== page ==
The latest Gartner forecast also shows that Apple’s iPhone OS will drop to third behind the Windows Phone software in 2015, while Research in Motion’s will dip to the fourth spot that year. IDC has forecast the same overall 2015 rankings.
While Android’s dominance became clear in late 2010, the projected Windows Phone climb to second in 2015 startled some observers when IDC announced its numbers, because to date the Windows Phone OS and Nokia Symbian devices, when sold separately, have not offered much promise.
Both Gartner and IDC recognized that Android surged to become the top global smartphone OS in the latter half of 2010. Gartner today says that Android will hold nearly half of the smartphone market in 2012, then remain above 48% through 2015 when Gartner projects that 1.1 billion smartphones will be sold worldwide.
In 2011, Android will get nearly 39% of the smartphone market, which will total more than 467 million smartphones, Gartner said.
But Windows Phone’s move into second place by 2015 is the biggest change from prior forecasts. “Gartner has revised its forecast of Windows Phone’s market share upward, solely by virtue of Microsoft’s alliance with Nokia,” Gartner said in a statement.
Gartner analyst Roberta Cozza explained the Windows Phone growth, noting that Nokia will be able to sell Windows Phones at lower prices than many smartphones sold today and to sell them globally through an extensive sales channel.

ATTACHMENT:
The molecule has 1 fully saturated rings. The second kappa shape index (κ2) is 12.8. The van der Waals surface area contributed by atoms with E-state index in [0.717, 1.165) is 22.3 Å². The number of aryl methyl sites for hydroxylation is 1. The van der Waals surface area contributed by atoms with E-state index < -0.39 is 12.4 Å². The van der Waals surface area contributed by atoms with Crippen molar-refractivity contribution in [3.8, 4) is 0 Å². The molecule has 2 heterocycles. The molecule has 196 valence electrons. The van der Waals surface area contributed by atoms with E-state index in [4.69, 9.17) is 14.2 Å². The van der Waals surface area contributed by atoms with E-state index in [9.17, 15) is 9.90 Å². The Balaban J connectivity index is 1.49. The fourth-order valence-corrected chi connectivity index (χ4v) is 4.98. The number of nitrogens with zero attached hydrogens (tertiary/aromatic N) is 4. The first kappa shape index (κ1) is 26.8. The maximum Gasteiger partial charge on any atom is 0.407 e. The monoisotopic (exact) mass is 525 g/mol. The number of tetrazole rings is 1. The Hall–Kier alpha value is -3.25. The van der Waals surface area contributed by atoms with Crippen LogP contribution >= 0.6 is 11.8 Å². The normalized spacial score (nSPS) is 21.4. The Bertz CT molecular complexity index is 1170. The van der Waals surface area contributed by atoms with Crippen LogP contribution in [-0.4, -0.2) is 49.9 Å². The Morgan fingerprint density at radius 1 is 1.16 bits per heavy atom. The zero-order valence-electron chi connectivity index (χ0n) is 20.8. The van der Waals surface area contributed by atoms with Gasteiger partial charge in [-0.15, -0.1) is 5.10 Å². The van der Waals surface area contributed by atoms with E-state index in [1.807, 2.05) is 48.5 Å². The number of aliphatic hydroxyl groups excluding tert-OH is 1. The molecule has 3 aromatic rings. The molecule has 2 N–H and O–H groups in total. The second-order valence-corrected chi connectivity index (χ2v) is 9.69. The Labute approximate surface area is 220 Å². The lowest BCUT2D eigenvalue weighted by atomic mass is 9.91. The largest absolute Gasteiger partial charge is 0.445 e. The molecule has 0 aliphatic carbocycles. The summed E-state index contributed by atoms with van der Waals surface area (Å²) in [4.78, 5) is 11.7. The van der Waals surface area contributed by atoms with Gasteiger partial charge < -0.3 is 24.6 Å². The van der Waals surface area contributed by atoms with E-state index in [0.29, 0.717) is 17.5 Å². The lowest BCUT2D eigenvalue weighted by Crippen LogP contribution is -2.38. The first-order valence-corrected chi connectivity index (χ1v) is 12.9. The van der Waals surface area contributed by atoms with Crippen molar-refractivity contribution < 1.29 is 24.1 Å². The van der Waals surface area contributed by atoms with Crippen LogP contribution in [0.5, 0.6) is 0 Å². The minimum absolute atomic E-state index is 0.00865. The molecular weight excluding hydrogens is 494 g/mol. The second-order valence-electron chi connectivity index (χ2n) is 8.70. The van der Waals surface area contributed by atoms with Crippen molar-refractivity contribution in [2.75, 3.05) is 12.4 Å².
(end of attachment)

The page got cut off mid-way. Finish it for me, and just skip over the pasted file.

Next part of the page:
Nokia will also retain its reputation for solid smartphone hardware in the Windows Phone alliance, sheadded. “All the strengths Nokia still has will play a role” in Windows Phone moving to second place in 2015, Cozza said via e-mail.
Windows Phone devices will hold only 5% of the market in all of 2011, but will jump to nearly 20% in 2015, Gartner predicts.
Apple’s iPhone will garner 19.4% of the smartphone market in 2011, making it second behind Android, and will hold that second-place spot into 2014, Gartner said. But in 2015, iPhone will dip to third place with 17.2% of the 1.1 billion smartphones sold that year.
Apple’s share with the iPhone smartphone platform will decline slightly after 2011 because Apple is likely to keep its iPhone prices relatively high, Gartner said. The price tag will limit iPhone sales in emerging regions in coming years, Gartner explained. It does project that overall iPhone sales volume will increase with greater sales in the U.S. and Western Europe.
RIM’s smartphone share will decline into 2015, mainly due to competition in the consumer and business markets. RIM’s share in 2011 will be 13.4%, dropping to 11% in 2015, Gartner said.
Cozza predicts that two-thirds of the 1.1 billion smartphones sold in 2015 would cost on average no more than $300. The smartphone will “have been finally truly democratized” by 2015, Cozza said.
Lower cost smartphones are an important theme behind Gartner’s overall forecast, with mid- and lower-cost smartphones driving Windows Phone sales into second place in 2015, and somewhat higher average costs pushing iPhone into third place that year.